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Preface

So on Friday I posted my accumulated thoughts about my new Ruger SP101, including the selection criteria, purchase process, accoutrements (i.e. other random crap that I needed to go with it) and a random diatribe about various gun vendors in my area.  As hoped, I actually got to fire the thing today, and while I didn’t put through as many rounds as I would have liked (owing primarily to time constraints and how busy the range is on a Saturday), I do have a preliminary range report.

Preliminary Range Report

Pretty sweet.

A Slightly More Detailed Range Report

I escaped captivity with what I have mentally dubbed The Oil Change Maneuver, wherein I bolt from the house early to go get an oil change in Gig Harbor; if you are present when the place opens at 0800, you have a pretty good shot of getting through quickly.  Since Saturday mornings are usually the only free time I have during the week, it’s a handy excuse.  Once out of the house on a necessary task, I have the option to subsequently perform some optional (i.e. fun) ones.

I spent the duration of the oil change in the local cafe, and then headed to Gig Harbor Sportsman’s Club.  Fortunately, I arrived a little early; if I’d waited until it actually opened, I’d probably still be waiting for a lane.  Saturday morning is not a good day to go shooting if you have another option; it’s just too popular.

I paid my $4 and picked a lane.  [Also had a nice chat with the guy in lane 12 who admired my Capri and even remembered the “Sexy European” marketing slogan.]  Firing commenced at 10 meters (or possibly yards; it was 10 of them, anyway, the default distance for targets there).

I’d like to say that all of my reading and preparation and natural talent for firearms resulted in a nice tight group right off the top.  That would, however, be a pretty silly lie.  I did at least hit paper with all of my first ten rounds, and the next five were actually respectable, within 1 minute-of-bad-guy (i.e. in the middlish part of the target).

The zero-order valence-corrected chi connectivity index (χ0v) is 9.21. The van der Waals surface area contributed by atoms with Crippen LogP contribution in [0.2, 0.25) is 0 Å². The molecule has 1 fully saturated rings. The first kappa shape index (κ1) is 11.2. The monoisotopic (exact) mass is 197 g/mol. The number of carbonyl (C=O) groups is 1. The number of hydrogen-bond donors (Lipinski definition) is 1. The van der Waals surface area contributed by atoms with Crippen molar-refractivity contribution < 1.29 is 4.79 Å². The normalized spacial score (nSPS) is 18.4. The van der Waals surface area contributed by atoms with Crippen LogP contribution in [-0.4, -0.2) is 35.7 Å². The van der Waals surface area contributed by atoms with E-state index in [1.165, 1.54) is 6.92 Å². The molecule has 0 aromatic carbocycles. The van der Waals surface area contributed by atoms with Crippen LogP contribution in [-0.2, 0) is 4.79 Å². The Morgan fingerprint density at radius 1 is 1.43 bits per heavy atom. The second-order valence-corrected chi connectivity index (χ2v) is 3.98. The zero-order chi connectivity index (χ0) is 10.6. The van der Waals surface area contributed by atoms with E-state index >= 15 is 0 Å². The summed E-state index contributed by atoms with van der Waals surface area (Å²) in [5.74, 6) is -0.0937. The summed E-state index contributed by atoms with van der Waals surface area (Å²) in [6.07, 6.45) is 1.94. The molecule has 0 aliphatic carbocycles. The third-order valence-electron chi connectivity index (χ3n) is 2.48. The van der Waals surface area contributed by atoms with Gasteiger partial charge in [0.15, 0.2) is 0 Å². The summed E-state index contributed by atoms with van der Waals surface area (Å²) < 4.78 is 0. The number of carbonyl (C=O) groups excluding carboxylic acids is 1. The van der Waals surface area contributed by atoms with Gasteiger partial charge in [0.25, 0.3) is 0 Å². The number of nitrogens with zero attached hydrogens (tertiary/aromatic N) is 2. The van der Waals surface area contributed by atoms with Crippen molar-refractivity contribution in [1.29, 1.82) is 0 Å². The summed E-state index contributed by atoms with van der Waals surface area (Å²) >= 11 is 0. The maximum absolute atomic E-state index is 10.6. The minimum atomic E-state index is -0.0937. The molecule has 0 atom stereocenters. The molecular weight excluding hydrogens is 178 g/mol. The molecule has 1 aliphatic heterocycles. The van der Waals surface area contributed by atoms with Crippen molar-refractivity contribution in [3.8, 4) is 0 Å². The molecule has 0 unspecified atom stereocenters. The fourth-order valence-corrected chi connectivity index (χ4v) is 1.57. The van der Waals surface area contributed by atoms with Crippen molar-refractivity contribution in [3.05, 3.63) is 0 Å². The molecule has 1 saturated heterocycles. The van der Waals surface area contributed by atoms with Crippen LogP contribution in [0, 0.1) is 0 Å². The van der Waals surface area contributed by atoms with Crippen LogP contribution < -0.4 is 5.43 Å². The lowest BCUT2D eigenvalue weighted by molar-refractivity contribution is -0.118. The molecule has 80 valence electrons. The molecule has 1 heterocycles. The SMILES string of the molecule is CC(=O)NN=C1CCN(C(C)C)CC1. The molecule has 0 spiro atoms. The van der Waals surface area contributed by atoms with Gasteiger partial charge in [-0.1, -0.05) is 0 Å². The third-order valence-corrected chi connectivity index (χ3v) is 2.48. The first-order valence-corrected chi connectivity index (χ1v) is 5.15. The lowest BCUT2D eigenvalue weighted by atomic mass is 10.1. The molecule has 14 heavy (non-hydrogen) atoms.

It should be noted that I was shooting standing, two-handed, and not exactly doing slow fire, super-aimed shots.  After the initial first few loads, I was basically firing as soon as I could reacquire the target, and reloading when empty and resuming fire as soon as I could reacquire the target.  Not rushed, but not deliberate either–what I think of as combat speed.

<Digression> I don’t like to practice slow and deliberate at ten meters; if I’m at ten meters, I will be blazing away until I’m out of threat or out of ammo–if the latter, I will commence bludgeoning the threat with my empty revolver and if that option is for some reason unavailable, I will commence cursing it vilely in Russian, which is only slightly less damaging. </digression>

I only swapped targets once, after the first 30 rounds, so it’s hard to say how EXACTLY I was doing, but I was consistently making more holes in the middle.  Altogether, I put 80 rounds of .38 Special down range.  On a few loads, I did do slow, carefully aimed fire, and I’m pretty sure those went in the center.

Of course, it’s a .357 Magnum.  I can’t take it to the range for the first time and only fire .38 Specials.  That’s like actually driving the suggested (i.e. yellow sign) speeds on S-curve on-ramps–you could, but why would you?  So I loaded up some Federal .357 and gave it a whirl.

I’m sure my expression was comical.  .357 is much more of a boom than a bang; there was a brief moment of silence after the first round, probably because everyone was waiting to hear cries for first aid.  The recoil was noticeably heavier, but not terrible; the weight of weapon helps a lot, and I could see where some of the smaller framed .357s would be absolutely unpleasant to fire; I wouldn’t want to go any smaller than what I have.

Shouldn’t you talk about the gun?  This is supposed to be a review.

So most of this has been about me firing a revolver.  What about the weapon itself?  I had no fails to fire; every fall of the hammer resulted in a bang (or a boom).  With the caveat (below) about me not following directions, I had no failures to extract.